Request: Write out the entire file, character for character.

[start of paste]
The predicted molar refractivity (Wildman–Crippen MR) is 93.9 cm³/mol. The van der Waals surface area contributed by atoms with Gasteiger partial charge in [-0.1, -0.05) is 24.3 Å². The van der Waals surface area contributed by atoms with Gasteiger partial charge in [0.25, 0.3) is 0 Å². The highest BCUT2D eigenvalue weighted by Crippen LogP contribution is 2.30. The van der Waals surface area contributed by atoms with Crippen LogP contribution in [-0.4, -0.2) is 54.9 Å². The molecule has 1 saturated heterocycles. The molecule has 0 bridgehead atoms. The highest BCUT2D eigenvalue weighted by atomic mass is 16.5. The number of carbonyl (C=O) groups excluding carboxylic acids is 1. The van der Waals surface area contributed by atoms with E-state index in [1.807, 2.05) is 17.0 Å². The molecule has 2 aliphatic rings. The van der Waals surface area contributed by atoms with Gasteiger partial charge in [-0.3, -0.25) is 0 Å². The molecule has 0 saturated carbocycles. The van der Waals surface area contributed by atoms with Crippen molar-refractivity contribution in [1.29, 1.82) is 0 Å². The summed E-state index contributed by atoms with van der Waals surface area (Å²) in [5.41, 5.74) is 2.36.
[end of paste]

The predicted molar refractivity (Wildman–Crippen MR) is 93.9 cm³/mol. The van der Waals surface area contributed by atoms with Gasteiger partial charge in [-0.1, -0.05) is 24.3 Å². The van der Waals surface area contributed by atoms with Gasteiger partial charge in [0.25, 0.3) is 0 Å². The highest BCUT2D eigenvalue weighted by Crippen LogP contribution is 2.30. The van der Waals surface area contributed by atoms with Crippen LogP contribution in [-0.4, -0.2) is 54.9 Å². The molecule has 1 saturated heterocycles. The molecule has 0 bridgehead atoms. The highest BCUT2D eigenvalue weighted by atomic mass is 16.5. The number of carbonyl (C=O) groups excluding carboxylic acids is 1. The van der Waals surface area contributed by atoms with E-state index in [1.807, 2.05) is 17.0 Å². The molecule has 2 aliphatic rings. The van der Waals surface area contributed by atoms with Gasteiger partial charge in [-0.3, -0.25) is 0 Å². The molecule has 0 saturated carbocycles. The van der Waals surface area contributed by atoms with Crippen molar-refractivity contribution in [1.29, 1.82) is 0 Å². The summed E-state index contributed by atoms with van der Waals surface area (Å²) in [5.41, 5.74) is 2.36.